Show simple item record

dc.contributor.authorGale, William
dc.date2021-11-25T13:35:19.000
dc.date.accessioned2021-11-26T11:57:45Z
dc.date.available2021-11-26T11:57:45Z
dc.date.issued1998-01-01T00:00:00-08:00
dc.identifieryjreg/vol15/iss2/5
dc.identifier.contextkey8777143
dc.identifier.urihttp://hdl.handle.net/20.500.13051/7965
dc.description.abstractThe Decline (and Fall?) of the Income Tax, Michael Graetz. New York: W.W. Norton, 1997. Pp. 323. $27.50. Although tax policy debates are a never-ending source of amusement and frustration, recent years have witnessed a shift in the tenor of such discussions. In particular, serious consideration is now given to proposals that would not just modify the existing tax system, but rather completely replace major components of the federal tax system with new consumption-based taxes. Most such proposals would eliminate federal. individual and corporate income taxes and the federal estate tax and establish in their place a new national retail sales tax, also called value-added tax (VAT), "flat tax," or "USA" tax.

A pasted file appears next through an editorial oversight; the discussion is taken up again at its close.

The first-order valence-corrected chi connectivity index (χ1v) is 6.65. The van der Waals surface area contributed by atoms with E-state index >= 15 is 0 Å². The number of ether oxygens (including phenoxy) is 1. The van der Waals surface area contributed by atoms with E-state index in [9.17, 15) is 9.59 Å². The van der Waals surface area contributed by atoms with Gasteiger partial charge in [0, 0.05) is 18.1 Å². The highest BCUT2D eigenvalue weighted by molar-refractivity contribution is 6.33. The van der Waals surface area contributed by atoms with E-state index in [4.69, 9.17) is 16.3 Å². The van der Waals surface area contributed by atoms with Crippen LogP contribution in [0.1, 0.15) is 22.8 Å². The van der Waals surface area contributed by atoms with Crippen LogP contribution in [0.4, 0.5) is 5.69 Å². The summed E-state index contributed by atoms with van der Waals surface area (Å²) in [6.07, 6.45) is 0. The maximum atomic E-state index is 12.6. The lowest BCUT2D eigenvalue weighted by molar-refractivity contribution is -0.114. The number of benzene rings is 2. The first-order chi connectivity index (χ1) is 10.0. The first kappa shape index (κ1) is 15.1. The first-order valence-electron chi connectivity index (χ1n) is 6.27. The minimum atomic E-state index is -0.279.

dc.titleTax Reform in the Real World
dc.source.journaltitleYale Journal on Regulation
refterms.dateFOA2021-11-26T11:57:45Z
dc.identifier.legacycoverpagehttps://digitalcommons.law.yale.edu/yjreg/vol15/iss2/5
dc.identifier.legacyfulltexthttps://digitalcommons.law.yale.edu/cgi/viewcontent.cgi?article=1464&context=yjreg&unstamped=1


Files in this item

Thumbnail
Name:
14_15YaleJonReg387_1998_.pdf
Size:
2.234Mb
Format:
PDF

This item appears in the following Collection(s)

Show simple item record